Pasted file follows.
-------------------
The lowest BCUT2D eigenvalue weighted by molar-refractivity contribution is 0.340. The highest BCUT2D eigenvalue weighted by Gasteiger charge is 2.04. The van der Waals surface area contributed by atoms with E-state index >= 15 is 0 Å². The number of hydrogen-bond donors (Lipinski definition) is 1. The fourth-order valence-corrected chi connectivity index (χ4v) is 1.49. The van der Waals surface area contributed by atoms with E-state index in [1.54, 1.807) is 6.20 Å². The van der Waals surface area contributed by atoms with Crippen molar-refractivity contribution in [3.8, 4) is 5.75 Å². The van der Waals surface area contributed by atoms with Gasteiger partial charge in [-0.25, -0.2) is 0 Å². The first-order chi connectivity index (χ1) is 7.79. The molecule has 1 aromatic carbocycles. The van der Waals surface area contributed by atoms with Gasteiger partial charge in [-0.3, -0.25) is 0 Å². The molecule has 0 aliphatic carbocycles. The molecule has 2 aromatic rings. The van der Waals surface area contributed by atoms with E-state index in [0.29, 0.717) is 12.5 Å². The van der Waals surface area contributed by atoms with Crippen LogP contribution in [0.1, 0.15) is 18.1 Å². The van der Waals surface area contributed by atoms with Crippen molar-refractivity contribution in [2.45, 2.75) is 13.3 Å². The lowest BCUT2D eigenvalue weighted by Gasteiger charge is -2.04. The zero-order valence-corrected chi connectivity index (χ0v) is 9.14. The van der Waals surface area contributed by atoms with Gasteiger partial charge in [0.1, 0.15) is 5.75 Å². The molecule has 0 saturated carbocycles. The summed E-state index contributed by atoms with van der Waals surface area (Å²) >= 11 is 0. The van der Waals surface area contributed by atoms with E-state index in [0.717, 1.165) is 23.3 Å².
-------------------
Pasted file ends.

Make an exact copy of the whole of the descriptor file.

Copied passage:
The lowest BCUT2D eigenvalue weighted by molar-refractivity contribution is 0.340. The highest BCUT2D eigenvalue weighted by Gasteiger charge is 2.04. The van der Waals surface area contributed by atoms with E-state index >= 15 is 0 Å². The number of hydrogen-bond donors (Lipinski definition) is 1. The fourth-order valence-corrected chi connectivity index (χ4v) is 1.49. The van der Waals surface area contributed by atoms with E-state index in [1.54, 1.807) is 6.20 Å². The van der Waals surface area contributed by atoms with Crippen molar-refractivity contribution in [3.8, 4) is 5.75 Å². The van der Waals surface area contributed by atoms with Gasteiger partial charge in [-0.25, -0.2) is 0 Å². The first-order chi connectivity index (χ1) is 7.79. The molecule has 1 aromatic carbocycles. The van der Waals surface area contributed by atoms with Gasteiger partial charge in [-0.3, -0.25) is 0 Å². The molecule has 0 aliphatic carbocycles. The molecule has 2 aromatic rings. The van der Waals surface area contributed by atoms with E-state index in [0.29, 0.717) is 12.5 Å². The van der Waals surface area contributed by atoms with Crippen LogP contribution in [0.1, 0.15) is 18.1 Å². The van der Waals surface area contributed by atoms with Crippen molar-refractivity contribution in [2.45, 2.75) is 13.3 Å². The lowest BCUT2D eigenvalue weighted by Gasteiger charge is -2.04. The zero-order valence-corrected chi connectivity index (χ0v) is 9.14. The van der Waals surface area contributed by atoms with Gasteiger partial charge in [0.1, 0.15) is 5.75 Å². The molecule has 0 saturated carbocycles. The summed E-state index contributed by atoms with van der Waals surface area (Å²) >= 11 is 0. The van der Waals surface area contributed by atoms with E-state index in [0.717, 1.165) is 23.3 Å².